Follow the evidence
Allen Dulles, former director of the CIA and the member of the Warren Commission most knowledgeable of covert activities of every sort, was addressing in executive session the possible reception of the panel’s conclusions:
“But nobody reads. Don’t believe people read in this country. There will be a few professors that will read the record . . . the public will read very little.”
Celebrity journalists Bob Schieffer, Dan Rather, and Jim Lehrer, on the other hand, have all contributed to television specials in recent days defending the Kennedy assassination “lone assassin” and “single-bullet” theories. All three of these ambitious young Texans got their big national “break” by way of the events of November 22-24, 1963, in Dallas. All three have been thoroughly career-minded. All three have countless connections with the political and media elite that for 50 years has systematically attempted to discredit critics of the Warren Report.
These three conspicuously representative establishment figures, and many of their ilk, believe that with their superficial 50th anniversary contributions they can put “the JFK case” to bed forever.
They can’t, because quite literally the truth is not on their side. Follow the evidence.
For decades I have told friends and strangers alike that “If somebody can kill the president of the United States and get away with it, all bets are off.”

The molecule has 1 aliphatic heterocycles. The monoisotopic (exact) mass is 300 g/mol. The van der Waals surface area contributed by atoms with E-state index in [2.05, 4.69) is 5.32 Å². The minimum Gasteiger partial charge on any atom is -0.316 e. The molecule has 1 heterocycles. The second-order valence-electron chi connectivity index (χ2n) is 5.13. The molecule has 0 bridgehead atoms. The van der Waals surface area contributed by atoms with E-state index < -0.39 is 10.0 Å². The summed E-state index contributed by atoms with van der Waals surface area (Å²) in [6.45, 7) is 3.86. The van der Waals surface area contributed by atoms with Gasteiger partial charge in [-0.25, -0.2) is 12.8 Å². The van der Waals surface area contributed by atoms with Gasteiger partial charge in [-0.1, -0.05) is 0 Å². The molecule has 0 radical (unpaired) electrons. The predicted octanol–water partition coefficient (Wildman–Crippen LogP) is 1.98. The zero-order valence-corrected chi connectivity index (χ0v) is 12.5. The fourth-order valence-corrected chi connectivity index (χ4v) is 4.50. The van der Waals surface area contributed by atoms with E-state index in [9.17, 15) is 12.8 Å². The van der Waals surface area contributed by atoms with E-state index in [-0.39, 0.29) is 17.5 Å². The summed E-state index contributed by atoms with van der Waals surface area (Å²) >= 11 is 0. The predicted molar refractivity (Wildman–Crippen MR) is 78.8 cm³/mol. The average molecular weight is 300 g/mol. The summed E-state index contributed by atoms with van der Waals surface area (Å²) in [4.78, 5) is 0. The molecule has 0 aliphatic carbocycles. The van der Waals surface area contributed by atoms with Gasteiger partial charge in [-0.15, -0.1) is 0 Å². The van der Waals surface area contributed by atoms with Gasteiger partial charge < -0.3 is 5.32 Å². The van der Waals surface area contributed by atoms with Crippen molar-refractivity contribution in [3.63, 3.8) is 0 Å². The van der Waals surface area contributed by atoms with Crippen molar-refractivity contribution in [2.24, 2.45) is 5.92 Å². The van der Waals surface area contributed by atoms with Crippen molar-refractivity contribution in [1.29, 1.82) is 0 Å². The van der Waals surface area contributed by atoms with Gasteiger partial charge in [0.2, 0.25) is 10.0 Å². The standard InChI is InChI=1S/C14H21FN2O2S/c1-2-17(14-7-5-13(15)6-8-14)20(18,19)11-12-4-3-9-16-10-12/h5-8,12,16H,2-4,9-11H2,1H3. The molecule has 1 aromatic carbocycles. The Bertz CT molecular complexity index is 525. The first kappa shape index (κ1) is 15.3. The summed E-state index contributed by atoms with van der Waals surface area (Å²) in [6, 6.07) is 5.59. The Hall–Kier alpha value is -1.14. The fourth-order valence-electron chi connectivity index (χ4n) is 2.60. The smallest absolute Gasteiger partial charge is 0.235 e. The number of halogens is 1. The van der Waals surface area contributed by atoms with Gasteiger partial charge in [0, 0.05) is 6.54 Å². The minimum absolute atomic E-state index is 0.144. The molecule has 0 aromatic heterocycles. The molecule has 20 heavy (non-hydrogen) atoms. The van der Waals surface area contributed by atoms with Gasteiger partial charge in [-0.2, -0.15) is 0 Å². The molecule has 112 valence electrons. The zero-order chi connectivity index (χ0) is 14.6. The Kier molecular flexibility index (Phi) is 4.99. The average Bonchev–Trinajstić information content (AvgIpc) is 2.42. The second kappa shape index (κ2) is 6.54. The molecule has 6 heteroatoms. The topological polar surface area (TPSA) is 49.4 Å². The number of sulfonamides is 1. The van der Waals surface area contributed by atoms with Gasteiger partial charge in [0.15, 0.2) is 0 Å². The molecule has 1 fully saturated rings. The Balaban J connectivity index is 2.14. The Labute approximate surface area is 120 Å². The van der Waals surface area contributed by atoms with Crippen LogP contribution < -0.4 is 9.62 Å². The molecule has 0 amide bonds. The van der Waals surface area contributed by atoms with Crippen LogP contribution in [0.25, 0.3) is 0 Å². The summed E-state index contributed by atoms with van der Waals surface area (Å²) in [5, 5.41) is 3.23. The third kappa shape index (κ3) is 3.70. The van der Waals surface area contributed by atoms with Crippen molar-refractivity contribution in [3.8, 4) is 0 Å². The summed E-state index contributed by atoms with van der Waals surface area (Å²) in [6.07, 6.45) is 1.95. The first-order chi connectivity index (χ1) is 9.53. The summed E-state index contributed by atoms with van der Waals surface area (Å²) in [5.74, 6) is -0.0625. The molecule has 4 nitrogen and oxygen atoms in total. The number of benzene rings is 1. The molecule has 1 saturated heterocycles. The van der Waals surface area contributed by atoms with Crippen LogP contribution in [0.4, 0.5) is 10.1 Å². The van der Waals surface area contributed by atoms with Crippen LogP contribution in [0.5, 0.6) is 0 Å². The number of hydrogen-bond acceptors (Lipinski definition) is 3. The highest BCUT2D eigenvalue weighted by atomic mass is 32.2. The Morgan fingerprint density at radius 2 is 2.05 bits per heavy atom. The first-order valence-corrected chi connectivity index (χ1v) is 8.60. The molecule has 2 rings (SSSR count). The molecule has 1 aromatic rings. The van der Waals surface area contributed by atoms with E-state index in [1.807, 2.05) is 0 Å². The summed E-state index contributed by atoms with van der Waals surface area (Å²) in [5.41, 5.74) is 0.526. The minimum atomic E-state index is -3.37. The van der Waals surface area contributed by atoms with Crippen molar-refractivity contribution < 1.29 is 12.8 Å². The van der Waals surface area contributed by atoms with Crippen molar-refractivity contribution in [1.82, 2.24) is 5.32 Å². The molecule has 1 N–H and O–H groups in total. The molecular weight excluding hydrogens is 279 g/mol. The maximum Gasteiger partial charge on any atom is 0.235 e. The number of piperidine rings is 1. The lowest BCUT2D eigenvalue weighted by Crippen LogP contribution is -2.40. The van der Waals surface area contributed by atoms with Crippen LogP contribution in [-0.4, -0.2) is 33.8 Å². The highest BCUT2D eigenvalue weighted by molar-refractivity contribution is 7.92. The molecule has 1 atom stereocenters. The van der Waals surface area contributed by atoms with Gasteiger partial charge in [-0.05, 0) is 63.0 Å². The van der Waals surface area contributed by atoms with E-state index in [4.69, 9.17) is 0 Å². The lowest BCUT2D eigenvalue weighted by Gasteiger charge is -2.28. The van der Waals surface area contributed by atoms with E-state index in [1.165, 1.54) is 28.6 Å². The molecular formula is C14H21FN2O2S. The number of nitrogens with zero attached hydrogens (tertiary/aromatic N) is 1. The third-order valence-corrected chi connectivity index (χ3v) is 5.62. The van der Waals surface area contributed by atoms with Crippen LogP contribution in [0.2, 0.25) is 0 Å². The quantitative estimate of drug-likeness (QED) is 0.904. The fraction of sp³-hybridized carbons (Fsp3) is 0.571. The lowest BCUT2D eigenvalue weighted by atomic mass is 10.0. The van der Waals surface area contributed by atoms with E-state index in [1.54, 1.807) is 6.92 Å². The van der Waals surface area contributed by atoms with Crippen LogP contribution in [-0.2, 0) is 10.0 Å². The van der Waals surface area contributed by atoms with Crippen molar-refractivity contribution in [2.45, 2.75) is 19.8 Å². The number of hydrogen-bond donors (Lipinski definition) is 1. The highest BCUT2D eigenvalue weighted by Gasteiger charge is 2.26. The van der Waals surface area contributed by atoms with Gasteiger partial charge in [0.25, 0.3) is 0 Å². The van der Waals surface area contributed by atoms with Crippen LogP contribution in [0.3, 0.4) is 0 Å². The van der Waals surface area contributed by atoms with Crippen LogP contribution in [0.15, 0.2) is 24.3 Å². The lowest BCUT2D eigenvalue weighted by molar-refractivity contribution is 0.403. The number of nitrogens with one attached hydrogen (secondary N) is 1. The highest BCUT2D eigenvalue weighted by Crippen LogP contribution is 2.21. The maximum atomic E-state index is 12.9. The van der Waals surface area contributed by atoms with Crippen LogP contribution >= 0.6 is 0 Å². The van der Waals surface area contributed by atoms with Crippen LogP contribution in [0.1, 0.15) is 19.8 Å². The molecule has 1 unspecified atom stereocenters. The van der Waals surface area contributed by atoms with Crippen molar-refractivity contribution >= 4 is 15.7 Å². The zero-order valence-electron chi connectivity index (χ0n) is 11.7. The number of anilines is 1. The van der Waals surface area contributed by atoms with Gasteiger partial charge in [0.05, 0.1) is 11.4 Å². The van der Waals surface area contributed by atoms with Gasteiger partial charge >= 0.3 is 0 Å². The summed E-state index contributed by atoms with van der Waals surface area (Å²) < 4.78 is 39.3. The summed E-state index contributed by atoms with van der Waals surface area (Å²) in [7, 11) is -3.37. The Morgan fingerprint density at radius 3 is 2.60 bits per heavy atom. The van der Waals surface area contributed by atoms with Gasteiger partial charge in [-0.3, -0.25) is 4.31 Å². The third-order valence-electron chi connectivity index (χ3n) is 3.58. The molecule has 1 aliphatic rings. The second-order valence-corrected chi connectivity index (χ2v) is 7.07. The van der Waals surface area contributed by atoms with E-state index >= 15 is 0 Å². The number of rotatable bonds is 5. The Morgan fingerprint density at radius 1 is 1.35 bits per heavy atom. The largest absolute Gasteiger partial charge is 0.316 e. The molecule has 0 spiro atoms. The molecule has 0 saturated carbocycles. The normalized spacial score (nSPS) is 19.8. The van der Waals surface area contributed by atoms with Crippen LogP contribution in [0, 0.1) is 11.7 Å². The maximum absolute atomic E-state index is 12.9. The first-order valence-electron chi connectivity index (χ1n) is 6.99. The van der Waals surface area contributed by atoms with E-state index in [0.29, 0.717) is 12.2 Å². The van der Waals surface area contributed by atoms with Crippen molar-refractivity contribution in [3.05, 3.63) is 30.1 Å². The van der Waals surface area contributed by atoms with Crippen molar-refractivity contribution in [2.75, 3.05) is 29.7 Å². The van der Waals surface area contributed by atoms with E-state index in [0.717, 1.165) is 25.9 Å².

That’s precisely what happened, and it wasn’t Lee Oswald who did it.
I’ve also said that “If you haven’t studied the JFK case, it’s unlikely that you understand what has happened since.”
In 1995 historian John Newman, a 20-year veteran of Army intelligence, published “Oswald and the CIA: The Documented Truth About the Unknown Relationship Between the U.S. Government and the Alleged Killer of JFK.” A quotation:
“As diverse a people [as] we Americans are, we are unified by the democratic concepts we share: That ultimate power belongs with the people, and that the government cannot govern without the consent of the governed. For thirty years we have watched aghast as one lie begat another and as one half-baked solution gave way to the next, and our confidence in our institutions slowly dissipated.
At the heart of this situation is a relatively new development in American history: The emergence of enormously powerful national intelligence agencies. . . . The unsavory truth confronting American citizens, just as it confronts the citizens of Russia and China, is this: Unbridled power cannot reform itself. The reform of the intelligence system is something the people, not the intelligence agencies, must control.”
Would the Sun-Gazette’s most complacent and uninformed readers be interested to know that both the CIA and the Office of Naval Intelligence found Lee Oswald psychologically “incapable” of killing Kennedy?
And would the Sun-Gazette’s readers be surprised to learn that the most important book on the assassination to emerge in recent years, Douglas P. Horne’s 2009 “Inside the Assassination Records Review Board: The U.S. Government’s Final Attempt to Reconcile the Conflicting Medical Evidence in the Assassination of JFK” is nowhere to be found in any of the libraries of Lycoming County?
Re-enter Allen Dulles.
H.C. (Harry) Nash
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